The genotype data collected by NYCDOH indicated a low prevalence of MDR genotypes among persons who had not been treated with ARVs and who had HIV infections diagnosed during June 1, 2004--June 30, 2005. Drug-resistant HIV compromises the effectiveness of standard ARV regimens and can limit the treatment options available to persons with newly diagnosed HIV infection (6). Therefore, CDC has provided funding to four city and 17 state health departments to conduct drug-resistance surveillance on remnant sera obtained from all patients with newly diagnosed HIV infection (8). Provisional data from these areas indicate that as many as 15% of these patients are infected with an HIV strain that has mutations associated with resistance to ARVs, and 3.2% have mutations associated with resistance to two or more classes of such medications.§

Case reports such as the one described here and results from surveillance of newly diagnosed, drug-resistant HIV infections contributed to recent changes in HIV-1 treatment guidelines issued by the U.S. Department of Health and Human Services (9). These guidelines now recommend performing drug-resistance testing before initiation of therapy in patients who have never received ARV treatment. To reduce HIV-associated morbidity and mortality in the United States, public health officials should intensify measures to improve early diagnosis, partner notification, and prevention counseling for persons (particularly MSM) who are HIV positive and should conduct population-based genotype surveillance to monitor the emergence of unusual strains of HIV, particularly those with mutations associated with ARV resistance (8,10).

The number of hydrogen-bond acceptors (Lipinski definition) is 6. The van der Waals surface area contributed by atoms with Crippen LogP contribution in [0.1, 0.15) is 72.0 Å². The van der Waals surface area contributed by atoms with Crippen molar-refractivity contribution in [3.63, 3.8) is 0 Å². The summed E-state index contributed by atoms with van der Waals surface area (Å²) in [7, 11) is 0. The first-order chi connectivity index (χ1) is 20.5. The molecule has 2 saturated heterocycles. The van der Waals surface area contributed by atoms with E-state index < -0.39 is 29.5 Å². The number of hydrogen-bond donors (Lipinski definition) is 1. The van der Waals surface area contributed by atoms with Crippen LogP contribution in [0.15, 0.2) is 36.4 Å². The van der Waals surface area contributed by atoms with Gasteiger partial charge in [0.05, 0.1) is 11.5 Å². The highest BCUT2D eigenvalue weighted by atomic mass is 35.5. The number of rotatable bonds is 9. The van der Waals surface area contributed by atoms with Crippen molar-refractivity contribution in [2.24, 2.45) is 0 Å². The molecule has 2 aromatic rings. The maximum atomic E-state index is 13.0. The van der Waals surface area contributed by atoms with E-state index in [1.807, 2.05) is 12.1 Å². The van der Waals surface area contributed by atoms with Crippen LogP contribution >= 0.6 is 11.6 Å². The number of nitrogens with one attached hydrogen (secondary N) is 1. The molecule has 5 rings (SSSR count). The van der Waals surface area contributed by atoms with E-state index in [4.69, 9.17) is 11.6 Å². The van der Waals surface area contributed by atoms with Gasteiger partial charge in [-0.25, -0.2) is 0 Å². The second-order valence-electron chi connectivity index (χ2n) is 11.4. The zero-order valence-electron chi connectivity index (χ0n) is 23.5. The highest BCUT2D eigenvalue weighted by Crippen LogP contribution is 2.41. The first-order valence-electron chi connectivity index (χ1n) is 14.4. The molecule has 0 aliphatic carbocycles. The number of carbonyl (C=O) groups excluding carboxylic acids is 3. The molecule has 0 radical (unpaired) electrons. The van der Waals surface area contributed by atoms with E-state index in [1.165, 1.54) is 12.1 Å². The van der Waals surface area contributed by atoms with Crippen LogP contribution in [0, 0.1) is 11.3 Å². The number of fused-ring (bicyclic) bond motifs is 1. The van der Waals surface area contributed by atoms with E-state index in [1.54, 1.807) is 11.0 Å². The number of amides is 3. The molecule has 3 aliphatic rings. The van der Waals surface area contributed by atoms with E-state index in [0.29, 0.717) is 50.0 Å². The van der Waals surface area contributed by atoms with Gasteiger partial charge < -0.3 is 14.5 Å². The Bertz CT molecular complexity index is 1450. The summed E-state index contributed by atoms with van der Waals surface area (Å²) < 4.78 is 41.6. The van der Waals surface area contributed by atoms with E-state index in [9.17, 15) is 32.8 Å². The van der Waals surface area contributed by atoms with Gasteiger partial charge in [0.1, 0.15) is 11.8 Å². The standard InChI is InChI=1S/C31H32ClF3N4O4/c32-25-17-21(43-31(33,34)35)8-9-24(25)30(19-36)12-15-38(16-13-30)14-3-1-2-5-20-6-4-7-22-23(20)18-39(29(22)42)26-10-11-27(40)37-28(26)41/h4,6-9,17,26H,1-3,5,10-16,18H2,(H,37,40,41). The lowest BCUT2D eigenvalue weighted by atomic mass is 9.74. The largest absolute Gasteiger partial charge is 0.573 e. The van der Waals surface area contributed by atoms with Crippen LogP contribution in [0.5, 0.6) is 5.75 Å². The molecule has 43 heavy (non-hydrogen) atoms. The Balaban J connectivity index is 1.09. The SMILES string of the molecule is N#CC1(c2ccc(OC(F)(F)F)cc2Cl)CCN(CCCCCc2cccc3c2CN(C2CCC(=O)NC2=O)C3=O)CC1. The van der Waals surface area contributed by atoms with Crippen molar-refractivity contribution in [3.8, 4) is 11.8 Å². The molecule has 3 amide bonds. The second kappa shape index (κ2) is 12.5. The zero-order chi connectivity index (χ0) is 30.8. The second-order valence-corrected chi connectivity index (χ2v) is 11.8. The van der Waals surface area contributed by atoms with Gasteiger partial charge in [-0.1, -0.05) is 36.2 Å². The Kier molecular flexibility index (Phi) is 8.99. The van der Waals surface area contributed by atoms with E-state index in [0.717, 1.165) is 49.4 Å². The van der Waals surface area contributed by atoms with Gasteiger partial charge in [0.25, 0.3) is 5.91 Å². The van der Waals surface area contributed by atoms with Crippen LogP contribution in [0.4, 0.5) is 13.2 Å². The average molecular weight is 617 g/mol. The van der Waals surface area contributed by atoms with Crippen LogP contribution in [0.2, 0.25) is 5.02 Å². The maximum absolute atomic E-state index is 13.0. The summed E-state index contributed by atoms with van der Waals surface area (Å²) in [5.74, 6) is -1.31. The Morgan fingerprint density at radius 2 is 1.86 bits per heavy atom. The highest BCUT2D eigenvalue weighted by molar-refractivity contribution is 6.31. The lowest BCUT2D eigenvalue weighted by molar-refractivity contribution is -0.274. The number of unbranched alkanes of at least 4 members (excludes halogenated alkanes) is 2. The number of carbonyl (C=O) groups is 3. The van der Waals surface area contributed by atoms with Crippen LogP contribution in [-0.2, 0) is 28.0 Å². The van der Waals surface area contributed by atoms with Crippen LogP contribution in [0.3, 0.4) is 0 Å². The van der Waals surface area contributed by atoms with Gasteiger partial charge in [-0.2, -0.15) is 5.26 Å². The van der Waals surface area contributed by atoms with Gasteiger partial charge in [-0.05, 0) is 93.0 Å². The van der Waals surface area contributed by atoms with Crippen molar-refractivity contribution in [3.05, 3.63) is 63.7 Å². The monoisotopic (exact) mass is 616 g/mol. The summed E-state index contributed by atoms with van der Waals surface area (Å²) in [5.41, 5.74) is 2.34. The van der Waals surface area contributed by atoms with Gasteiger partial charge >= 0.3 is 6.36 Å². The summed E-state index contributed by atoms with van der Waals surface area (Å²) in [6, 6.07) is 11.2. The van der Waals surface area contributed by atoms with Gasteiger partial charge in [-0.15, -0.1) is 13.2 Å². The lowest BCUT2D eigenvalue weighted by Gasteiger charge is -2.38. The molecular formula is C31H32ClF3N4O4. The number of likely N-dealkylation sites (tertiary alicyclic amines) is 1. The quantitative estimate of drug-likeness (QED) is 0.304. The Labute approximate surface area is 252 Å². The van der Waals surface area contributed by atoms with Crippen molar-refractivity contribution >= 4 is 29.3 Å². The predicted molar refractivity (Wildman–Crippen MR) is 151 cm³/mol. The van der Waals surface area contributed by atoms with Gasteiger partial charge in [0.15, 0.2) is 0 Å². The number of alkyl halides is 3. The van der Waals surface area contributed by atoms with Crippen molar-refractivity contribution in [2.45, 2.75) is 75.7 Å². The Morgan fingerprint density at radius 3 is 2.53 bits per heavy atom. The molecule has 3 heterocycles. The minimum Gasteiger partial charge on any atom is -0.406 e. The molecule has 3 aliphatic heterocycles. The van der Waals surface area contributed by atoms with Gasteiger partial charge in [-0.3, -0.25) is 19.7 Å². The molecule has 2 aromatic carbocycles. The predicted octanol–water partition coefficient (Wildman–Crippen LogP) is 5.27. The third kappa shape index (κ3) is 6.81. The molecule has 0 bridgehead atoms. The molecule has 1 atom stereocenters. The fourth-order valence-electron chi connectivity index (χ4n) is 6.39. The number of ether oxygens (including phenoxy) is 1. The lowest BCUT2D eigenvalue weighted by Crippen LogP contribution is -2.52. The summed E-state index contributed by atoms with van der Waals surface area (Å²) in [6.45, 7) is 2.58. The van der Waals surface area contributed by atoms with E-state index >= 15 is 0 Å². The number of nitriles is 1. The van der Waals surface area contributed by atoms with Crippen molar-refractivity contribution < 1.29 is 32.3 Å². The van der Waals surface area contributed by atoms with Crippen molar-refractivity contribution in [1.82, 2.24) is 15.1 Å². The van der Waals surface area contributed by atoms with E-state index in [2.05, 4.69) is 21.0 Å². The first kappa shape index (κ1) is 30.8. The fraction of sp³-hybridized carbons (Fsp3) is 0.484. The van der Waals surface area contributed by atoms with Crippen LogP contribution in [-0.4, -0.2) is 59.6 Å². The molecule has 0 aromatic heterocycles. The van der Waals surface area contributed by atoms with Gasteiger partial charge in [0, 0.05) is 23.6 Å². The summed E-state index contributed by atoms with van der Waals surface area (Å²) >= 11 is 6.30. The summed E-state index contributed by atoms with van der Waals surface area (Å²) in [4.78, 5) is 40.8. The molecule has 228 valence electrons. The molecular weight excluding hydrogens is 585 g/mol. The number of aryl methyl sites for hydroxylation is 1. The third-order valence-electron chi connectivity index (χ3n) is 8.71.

References

  1. Markowitz M, Mohri H, Mehandru S, et al. Infection with multidrug resistant, dual-tropic HIV-1 and rapid progression to AIDS: a case report. Lancet 2005;365:1031--8.
  2. Carrington M, O'Brien SJ. The influence of HLA genotype on AIDS. Annu Rev Med 2003;54:535--51.
  3. Dean M, Carrington M, Winkler C, et al. Genetic restriction of HIV-1 infection and progression to AIDS by a deletion allele of the CKR5 structural gene. Science 1996;273:1856--62.
  4. Brookmeyer R, Gail MH. The incubation period distribution [Chapter 4]. In: AIDS epidemiology: a quantitative approach. New York, NY: Oxford University Press; 1994:82--109.
  5. Grant RM, Hecht FM, Warmerdam M, et al. Time trends in primary HIV-1 drug resistance among recently infected persons. JAMA 2002;288:181--8.
  6. Little SJ, Holte S, Routy JP, et al. Antiretroviral-drug resistance among patients recently infected with HIV. N Engl J Med 2002;347:385--94.
  7. Fenton KA, Imrie J. Increasing rates of sexually transmitted diseases in homosexual men in Western Europe and the United States: why? Infect Dis Clin North Am 2005;19:311--31.
  8. Bennett D. HIV genetic diversity surveillance in the United States. J Infect Dis 2005;192:4--9.
  9. US Department of Health and Human Services. Guidelines for the use of antiretroviral agents in HIV-1-infected adults and adolescents. Washington, DC: US Department of Health and Human Services; 2006. Available at http://aidsinfo.nih.gov/contentfiles/adultandadolescentgl.pdf.
  10. CDC. Advancing HIV prevention: new strategies for a changing epidemic---United States, 2003. MMWR 2003;52:329--32.

* Virus has capacity to use both CCR5 and CXCR4 coreceptors for attachment and entry into CD4 lymphocytes.

Torian LV, Bennani Y, Frieden TR. What is the true prevalence of HIV in New York City: estimating the number of undiagnosed and unreported persons living with HIV and AIDS, 2003 [Poster]. Presented at the 12th Conference on Retroviruses and Opportunistic Infections, Boston, MA; February 22--25, 2005. Available at http://www.nyc.gov/html/doh/downloads/pdf/dires/epi-presentation-croi2005-970.pdf.

§ Bennett D, McCormick L, Kline R, et al. U.S. surveillance of HIV drug resistance at diagnosis using HIV diagnostic sera [Poster Abstract 674]. Presented at the 12th Conference on Retroviruses and Opportunistic Infections, Boston, MA; February 22--25, 2005. Available at http://www.retroconference.org/2005/cd/abstracts/24184.htm.

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Date last reviewed: 7/27/2006